The Dutch Ship Helicopter Operational Limitations (SHOL) test methodology assists successful NH90 sea trials on board a German naval support vessel. It offers an effective approach to exploring operational capability for maritime operations involving naval helicopters.

In March 2023, the German Bundeswehr evaluated their NH90 Sea Lion operational capabilities on the combat support ship (EGV – Einsatz Gruppen Versorger) Bonn in the North Sea. The aim was to determine safe operational limits within which NH90 helicopters could take off and land on EGV-class ships. The “Dutch” method used for that purpose, initially developed by NLR in association with the Dutch Navy and further enhanced jointly with AeroMath, yielded significant savings in the length and costs of these sea trials.

Operational limits
Helicopters that operate on ships must consider factors such as the wind speed and direction, the ship’s movements and sea spray. The operational limits for safe landing – known as SHOLs – were traditionally determined solely by flight tests at sea. Such tests normally took four weeks and required 80 hours of flying time.

In the 1980s, however, the Dutch Navy commissioned NLR to develop a test method for substantially reducing the number of hours of testing at sea to reduce the resources needed for testing. Since then, the “Dutch” method has included testing ship models in the wind tunnel of DNW, German-Dutch Wind Tunnels, to establish airflow characteristics around ships. The second phase of the method consists of shore-based hover trials that expose helicopters to various wind directions and speeds on land. Once combined, the resulting candidate flight envelopes (i.e. the combination of the data obtained from wind tunnel tests and onshore tests) then has to be evaluated during sea trials. Factors that play a role include the ship’s speed and movements, the spray thrown up by waves and the visual reference and workload of the helicopter pilots.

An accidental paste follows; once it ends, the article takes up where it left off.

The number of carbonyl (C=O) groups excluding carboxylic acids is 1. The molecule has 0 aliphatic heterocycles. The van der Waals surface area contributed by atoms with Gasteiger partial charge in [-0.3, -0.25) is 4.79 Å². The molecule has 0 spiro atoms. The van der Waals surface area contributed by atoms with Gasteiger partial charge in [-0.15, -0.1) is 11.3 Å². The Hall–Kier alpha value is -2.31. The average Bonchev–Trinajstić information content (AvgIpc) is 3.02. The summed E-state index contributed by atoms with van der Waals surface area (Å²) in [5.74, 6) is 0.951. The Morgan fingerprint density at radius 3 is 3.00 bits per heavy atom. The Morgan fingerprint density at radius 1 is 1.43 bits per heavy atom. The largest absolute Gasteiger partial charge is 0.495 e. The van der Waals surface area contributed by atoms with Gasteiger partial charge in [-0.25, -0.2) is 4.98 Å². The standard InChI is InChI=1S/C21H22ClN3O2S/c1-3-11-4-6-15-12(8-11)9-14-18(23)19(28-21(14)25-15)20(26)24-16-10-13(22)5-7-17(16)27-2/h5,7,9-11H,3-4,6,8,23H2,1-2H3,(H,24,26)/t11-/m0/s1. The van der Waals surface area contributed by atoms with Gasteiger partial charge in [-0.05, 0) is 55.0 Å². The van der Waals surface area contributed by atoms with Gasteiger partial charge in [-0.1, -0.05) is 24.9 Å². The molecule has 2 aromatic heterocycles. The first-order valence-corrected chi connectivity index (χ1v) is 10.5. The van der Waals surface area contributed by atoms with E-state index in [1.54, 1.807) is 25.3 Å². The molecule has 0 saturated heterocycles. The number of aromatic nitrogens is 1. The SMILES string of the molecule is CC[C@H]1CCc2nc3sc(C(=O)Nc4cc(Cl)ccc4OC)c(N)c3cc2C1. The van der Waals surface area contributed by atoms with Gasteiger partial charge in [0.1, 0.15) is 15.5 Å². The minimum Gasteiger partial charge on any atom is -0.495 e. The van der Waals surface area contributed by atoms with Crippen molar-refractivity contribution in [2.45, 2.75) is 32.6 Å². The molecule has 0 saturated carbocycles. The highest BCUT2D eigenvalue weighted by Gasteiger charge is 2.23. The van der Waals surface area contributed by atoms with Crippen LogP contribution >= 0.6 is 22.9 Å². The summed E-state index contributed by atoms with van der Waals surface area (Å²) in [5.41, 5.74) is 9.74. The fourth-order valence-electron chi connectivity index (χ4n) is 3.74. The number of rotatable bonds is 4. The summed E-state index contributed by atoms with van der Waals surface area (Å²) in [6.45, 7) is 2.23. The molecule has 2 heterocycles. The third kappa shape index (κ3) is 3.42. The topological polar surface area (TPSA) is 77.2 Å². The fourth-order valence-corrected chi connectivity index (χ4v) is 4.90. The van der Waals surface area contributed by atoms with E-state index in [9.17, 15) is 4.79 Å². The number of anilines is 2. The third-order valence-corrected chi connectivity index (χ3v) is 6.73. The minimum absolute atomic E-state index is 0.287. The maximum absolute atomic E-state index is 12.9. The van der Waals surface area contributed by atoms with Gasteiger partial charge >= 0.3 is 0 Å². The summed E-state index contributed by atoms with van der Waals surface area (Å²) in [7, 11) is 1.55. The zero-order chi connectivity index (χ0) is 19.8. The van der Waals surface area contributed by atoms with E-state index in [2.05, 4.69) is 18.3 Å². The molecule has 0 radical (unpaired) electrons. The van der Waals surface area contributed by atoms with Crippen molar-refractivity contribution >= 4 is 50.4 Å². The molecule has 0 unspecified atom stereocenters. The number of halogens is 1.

Strategic ambition
The NH90 Sea Lion sea trials for EGV Bonn were completed along with Dutch partners NLR and AeroMath. A total of 306 landings were carried out, with an average of one landing every four minutes. During these first joint sea trials, approximately 30 flight hours were needed over a 5-day period while still ensuring maximum operational capability.

In summary, it was a pleasure to play a part in achieving maximum operational capability for the German Bundeswehr, thereby letting them focus on their primary marine safety task. The methodology can also be offered to navies of other friendly nations. The “Dutch” SHOL method reflects NLR and AeroMath’s strategic goal of enhancing the deployment capabilities of military platforms for defence purposes.

Here you can also watch a video about the NH90 Sea Lion operational capabilities on the combat support ship (credits for images and video: the German Bundeswehr).